Thursday, May 1, 2008

Human Sexes Part 1 (of 6)

I proposed that Liz and I blog about each episode of Desmond Morris' The Human Sexes, a six-part series shot in 1997.
Part 1 - Different But Equal
Part 2 - The Language of Love
Part 3 - Patterns of Love
Part 4 - Passages of Life
Part 5 - The Maternal Dilemma
Part 6 - The Gender Wars

I've watched Part 1 and through writing I found what I find unsettling about this series.

Part I lays the foundation for the series with the premise that the sexes are "equal but different". This is due to an evolutionary history that involved the division of labour. Females were designed for stamina and maternity and males were designed for speed, strength and hunting.

The series is accompanied by the seemingly omnipresent camera which travels around the world and is narrated by the authoritative British accent of Morris telling us what "science has proven". In the classic debate over human behaviour, Morris ascribes to nature (biological determinism) over nurture (socialization). However, he often points out that cultures exaggerate masculinity and femininity in different ways and that upbringing can change biology (as is the case with female bodybuilders who have extremely low body fat).

I like the style of the documentary, Morris looks at human beings as if he were removed from them. But I find his attempt to remain objective to be unsettling. I didn't agree with the theory that men have superior navigational skills and sense of spacial recognition from a "test" of a classroom of students drawing bicycles. I find these more controversial statements to be slyly tucked in after obvious segments like "women have breasts".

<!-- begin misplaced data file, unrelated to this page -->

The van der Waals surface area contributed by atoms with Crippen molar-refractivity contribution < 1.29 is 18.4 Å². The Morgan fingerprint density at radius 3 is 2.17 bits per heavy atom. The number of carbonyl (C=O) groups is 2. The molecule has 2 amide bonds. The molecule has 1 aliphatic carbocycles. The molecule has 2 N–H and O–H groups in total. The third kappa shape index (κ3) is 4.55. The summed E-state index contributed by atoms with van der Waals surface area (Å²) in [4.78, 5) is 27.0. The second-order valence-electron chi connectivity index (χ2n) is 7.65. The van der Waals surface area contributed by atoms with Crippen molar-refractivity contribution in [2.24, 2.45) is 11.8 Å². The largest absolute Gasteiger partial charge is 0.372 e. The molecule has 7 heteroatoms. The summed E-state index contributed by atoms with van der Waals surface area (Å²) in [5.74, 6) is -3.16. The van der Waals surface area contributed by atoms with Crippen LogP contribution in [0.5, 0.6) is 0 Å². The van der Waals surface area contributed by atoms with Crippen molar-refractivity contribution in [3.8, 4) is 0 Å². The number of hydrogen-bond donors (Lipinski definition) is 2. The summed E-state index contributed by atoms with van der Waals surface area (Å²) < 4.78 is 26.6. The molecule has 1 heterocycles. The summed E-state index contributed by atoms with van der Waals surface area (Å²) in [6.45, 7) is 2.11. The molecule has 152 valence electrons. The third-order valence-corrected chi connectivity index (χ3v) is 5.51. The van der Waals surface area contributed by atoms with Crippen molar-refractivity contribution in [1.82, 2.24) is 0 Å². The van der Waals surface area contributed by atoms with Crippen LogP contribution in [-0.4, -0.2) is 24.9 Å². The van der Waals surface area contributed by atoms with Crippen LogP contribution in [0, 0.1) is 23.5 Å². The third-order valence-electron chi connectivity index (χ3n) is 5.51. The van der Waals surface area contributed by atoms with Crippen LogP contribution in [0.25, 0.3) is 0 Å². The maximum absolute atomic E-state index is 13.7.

I understand the desire for Morris to present "objective science" but I feel it's a filter that removes the point. Initially, I thought this would be a neat documentary for an alien to watch but then I started seeing it as a distortion. It's leaving out a very important aspect of human history. When Morris talks about the sexes being "different but equal" I think he ignores a historical and international trend of patriarchy. In his attempts to show equal strengths and weaknesses of both sexes he avoids critically confronting the elephant in the room: why did so many cultures evolve that restrict women? I understand that biologically men and women are "different but equal" if we use the criteria that they have a biological duty to continue the species. But socially we are different and unequal and though it's an uglier tagline it unsettles me how it is hidden by a smokescreen of "objective science".

-He opens the series explaining that the world is divided into two sexes, completely ignoring hermaphrodites.
-He talked about the depiction of hunting in cave paintings without any inclination to prove how we know they were drawn by men.
-"Science has shown" is a terribly unscientific claim. I have no idea how the study was conducted that concluded men navigate by thinking of maps and women navigate by thinking of landmarks. I know that I do both and I feel it's more of a matter of experience with the area than gender.

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